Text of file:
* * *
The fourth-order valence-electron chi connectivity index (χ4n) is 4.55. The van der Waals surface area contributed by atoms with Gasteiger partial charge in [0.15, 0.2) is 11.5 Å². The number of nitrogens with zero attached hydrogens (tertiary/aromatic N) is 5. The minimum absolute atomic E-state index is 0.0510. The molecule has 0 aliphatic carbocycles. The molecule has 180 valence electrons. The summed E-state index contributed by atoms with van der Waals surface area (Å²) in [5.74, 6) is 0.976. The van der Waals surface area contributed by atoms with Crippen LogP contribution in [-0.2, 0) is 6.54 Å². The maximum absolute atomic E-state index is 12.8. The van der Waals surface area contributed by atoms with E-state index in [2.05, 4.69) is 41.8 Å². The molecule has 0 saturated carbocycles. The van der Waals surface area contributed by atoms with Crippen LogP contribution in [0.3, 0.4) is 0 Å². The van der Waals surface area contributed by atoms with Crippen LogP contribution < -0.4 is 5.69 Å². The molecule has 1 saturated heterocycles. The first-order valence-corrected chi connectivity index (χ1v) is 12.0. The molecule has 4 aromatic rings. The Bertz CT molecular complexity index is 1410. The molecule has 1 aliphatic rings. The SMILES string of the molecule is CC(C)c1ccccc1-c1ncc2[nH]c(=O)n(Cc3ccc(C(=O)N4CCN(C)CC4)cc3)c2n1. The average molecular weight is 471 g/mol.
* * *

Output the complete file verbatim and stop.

The fourth-order valence-electron chi connectivity index (χ4n) is 4.55. The van der Waals surface area contributed by atoms with Gasteiger partial charge in [0.15, 0.2) is 11.5 Å². The number of nitrogens with zero attached hydrogens (tertiary/aromatic N) is 5. The minimum absolute atomic E-state index is 0.0510. The molecule has 0 aliphatic carbocycles. The molecule has 180 valence electrons. The summed E-state index contributed by atoms with van der Waals surface area (Å²) in [5.74, 6) is 0.976. The van der Waals surface area contributed by atoms with Crippen LogP contribution in [-0.2, 0) is 6.54 Å². The maximum absolute atomic E-state index is 12.8. The van der Waals surface area contributed by atoms with E-state index in [2.05, 4.69) is 41.8 Å². The molecule has 0 saturated carbocycles. The van der Waals surface area contributed by atoms with Crippen LogP contribution in [0.3, 0.4) is 0 Å². The van der Waals surface area contributed by atoms with Crippen LogP contribution < -0.4 is 5.69 Å². The molecule has 1 saturated heterocycles. The first-order valence-corrected chi connectivity index (χ1v) is 12.0. The molecule has 4 aromatic rings. The Bertz CT molecular complexity index is 1410. The molecule has 1 aliphatic rings. The SMILES string of the molecule is CC(C)c1ccccc1-c1ncc2[nH]c(=O)n(Cc3ccc(C(=O)N4CCN(C)CC4)cc3)c2n1. The average molecular weight is 471 g/mol.